Nonetheless, Poland’s wage profile and strong base in ICT services should make it an attractive proposition for those looking to move closer to final market.
Aerospace and defence
Aerospace and defence remains a relatively small aspect of the Polish economy so far, but Poland has announced ambitious intentions to expand its defence industrial base, recently partnering with South Korea over a series of licensed platforms.
The aerospace sector should benefit from Poland’s build up in this area, especially as the aerospace sector is globally capacity constrained and is seeking additional suppliers.
The Polish workforce has aligned skills and so this has potential to be a high growth area, albeit from a relatively small base.
Energy transition systems and components
If Poland transitions successfully into the new wave of automotive production processes based around electric drivetrains, as it looks like it will, then it will already have a substantial knowledge, skill and capital base in green technologies. This will give it an important position as a manufacturing centre for the energy transition.
Poland’s workforce make-up and current base has the potential to transition well into green technologies as it is highly cost competitive, the industrial space is available, aligned skills exist, and the investment into battery production facilities shows there is already confidence in Poland’s ability to deliver green technologies at scale.
Furthermore, should Poland align with the EU and unlock the complete funding allocated to it for post-COVID investment, a huge portion of that is earmarked for green technologies, which could supercharge the sector.
Poland is a minor player in the pharmaceutical sector, but many European countries have realised the vulnerability of having so much Active Pharmaceutical Ingredients (APIs) production centralised in India and China. Multiple countries have been hit by shortfalls in drug availability very recently, including Greece, Ireland and the Netherlands, leading to the European Commission to register shortages and order stockpiling.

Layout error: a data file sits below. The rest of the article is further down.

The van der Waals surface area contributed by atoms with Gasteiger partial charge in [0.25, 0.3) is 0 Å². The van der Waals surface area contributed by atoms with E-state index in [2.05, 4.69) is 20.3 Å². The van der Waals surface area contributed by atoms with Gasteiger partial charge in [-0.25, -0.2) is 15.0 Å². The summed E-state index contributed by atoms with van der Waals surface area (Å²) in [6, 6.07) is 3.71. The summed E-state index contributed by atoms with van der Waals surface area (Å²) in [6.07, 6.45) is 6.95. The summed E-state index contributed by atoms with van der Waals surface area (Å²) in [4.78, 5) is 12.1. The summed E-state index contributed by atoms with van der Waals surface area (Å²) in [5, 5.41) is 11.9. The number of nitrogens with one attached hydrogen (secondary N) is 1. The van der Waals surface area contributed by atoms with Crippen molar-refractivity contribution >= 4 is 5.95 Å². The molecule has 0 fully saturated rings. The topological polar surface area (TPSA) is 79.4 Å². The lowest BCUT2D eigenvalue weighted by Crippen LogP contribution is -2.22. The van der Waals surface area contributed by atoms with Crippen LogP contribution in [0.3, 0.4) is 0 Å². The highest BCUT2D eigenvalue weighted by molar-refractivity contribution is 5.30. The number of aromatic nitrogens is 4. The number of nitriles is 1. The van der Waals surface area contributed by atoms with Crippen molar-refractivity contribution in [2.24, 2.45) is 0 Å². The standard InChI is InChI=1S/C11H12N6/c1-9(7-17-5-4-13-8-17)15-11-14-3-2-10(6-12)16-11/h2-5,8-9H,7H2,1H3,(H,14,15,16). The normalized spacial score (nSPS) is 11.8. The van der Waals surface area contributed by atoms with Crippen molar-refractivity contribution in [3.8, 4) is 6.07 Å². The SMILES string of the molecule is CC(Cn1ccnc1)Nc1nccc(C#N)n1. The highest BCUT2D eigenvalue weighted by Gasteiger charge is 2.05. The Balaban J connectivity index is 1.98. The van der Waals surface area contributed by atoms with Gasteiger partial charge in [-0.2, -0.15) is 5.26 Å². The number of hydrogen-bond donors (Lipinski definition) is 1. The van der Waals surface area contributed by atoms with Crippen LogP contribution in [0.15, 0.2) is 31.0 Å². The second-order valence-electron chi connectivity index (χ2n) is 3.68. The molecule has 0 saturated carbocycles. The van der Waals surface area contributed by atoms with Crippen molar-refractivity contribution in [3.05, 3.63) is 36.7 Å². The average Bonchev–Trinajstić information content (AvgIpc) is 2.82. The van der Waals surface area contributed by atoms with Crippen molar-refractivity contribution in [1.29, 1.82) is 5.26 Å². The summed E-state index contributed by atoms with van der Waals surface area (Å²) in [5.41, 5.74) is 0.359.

In our survey, the healthcare, life sciences and pharmaceutical sector had the third highest rate of production disrupts due to delayed raw materials and the second highest of delays in finished goods.
This is not acceptable strategically to European countries, nor is it beneficial to pharmaceutical companies, which are losing out on sales at points of peak demand.
It was the most likely sector to report that it is shifting sourcing to shorten supply chains and to improve control and oversight.
Therefore, a strategic shift is ongoing and Poland could be a core beneficiary.
Already Poland has an extremely well established chemicals sector and a pharmaceutical industry skilled at making generic drugs. These are likely to see a significant shift, given that 80% of APIs are made in India and China currently.
Poland’s government has stated an aim to expand the sector and can tap into EU funds.
Ratings agency Fitch noted that Poland is improving its position and has potential.
Poland’s potential and investment priorities
Poland is already seen as an attractive destination to site manufacturing and that perception is strengthening as a result of companies re-evaluating their supply chains and looking to move closer to final markets.
Its cost competitiveness and connectivity to Europe, in particular its proximity to Germany, another manufacturing powerhouse, provides the foundation for this strength.
Poland cannot sit still in order for this trajectory to continue, however. There is a need to embrace high-skill, high tech manufacturing and to increase productivity per worker.
Overall, if the right environment and supporting investment are made, this moment presents another great opportunity for Poland, similar to when it joined the Europe Union nearly two decades ago.